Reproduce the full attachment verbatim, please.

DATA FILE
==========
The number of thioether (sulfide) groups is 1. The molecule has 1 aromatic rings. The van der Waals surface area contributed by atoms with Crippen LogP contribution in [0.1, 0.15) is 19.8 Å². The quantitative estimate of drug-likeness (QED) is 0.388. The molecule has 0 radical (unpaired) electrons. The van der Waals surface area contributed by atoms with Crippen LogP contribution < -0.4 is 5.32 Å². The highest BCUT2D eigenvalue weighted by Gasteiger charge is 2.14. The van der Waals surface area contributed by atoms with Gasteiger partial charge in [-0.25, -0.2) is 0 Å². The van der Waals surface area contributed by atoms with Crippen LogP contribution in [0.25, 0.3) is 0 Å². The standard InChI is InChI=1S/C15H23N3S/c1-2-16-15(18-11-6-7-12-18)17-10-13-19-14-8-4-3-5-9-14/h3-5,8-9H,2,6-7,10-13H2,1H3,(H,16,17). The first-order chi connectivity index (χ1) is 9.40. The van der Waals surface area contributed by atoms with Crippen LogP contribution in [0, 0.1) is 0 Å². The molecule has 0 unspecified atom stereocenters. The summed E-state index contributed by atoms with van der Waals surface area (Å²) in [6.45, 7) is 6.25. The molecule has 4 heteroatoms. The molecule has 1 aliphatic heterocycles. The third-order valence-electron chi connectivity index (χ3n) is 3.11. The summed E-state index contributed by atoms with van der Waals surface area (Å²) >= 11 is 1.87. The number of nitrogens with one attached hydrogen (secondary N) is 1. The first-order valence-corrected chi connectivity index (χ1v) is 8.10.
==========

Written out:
The number of thioether (sulfide) groups is 1. The molecule has 1 aromatic rings. The van der Waals surface area contributed by atoms with Crippen LogP contribution in [0.1, 0.15) is 19.8 Å². The quantitative estimate of drug-likeness (QED) is 0.388. The molecule has 0 radical (unpaired) electrons. The van der Waals surface area contributed by atoms with Crippen LogP contribution < -0.4 is 5.32 Å². The highest BCUT2D eigenvalue weighted by Gasteiger charge is 2.14. The van der Waals surface area contributed by atoms with Gasteiger partial charge in [-0.25, -0.2) is 0 Å². The van der Waals surface area contributed by atoms with Crippen LogP contribution in [0.25, 0.3) is 0 Å². The standard InChI is InChI=1S/C15H23N3S/c1-2-16-15(18-11-6-7-12-18)17-10-13-19-14-8-4-3-5-9-14/h3-5,8-9H,2,6-7,10-13H2,1H3,(H,16,17). The first-order chi connectivity index (χ1) is 9.40. The van der Waals surface area contributed by atoms with Crippen LogP contribution in [0, 0.1) is 0 Å². The molecule has 0 unspecified atom stereocenters. The summed E-state index contributed by atoms with van der Waals surface area (Å²) in [6.45, 7) is 6.25. The molecule has 4 heteroatoms. The molecule has 1 aliphatic heterocycles. The third-order valence-electron chi connectivity index (χ3n) is 3.11. The summed E-state index contributed by atoms with van der Waals surface area (Å²) >= 11 is 1.87. The number of nitrogens with one attached hydrogen (secondary N) is 1. The first-order valence-corrected chi connectivity index (χ1v) is 8.10.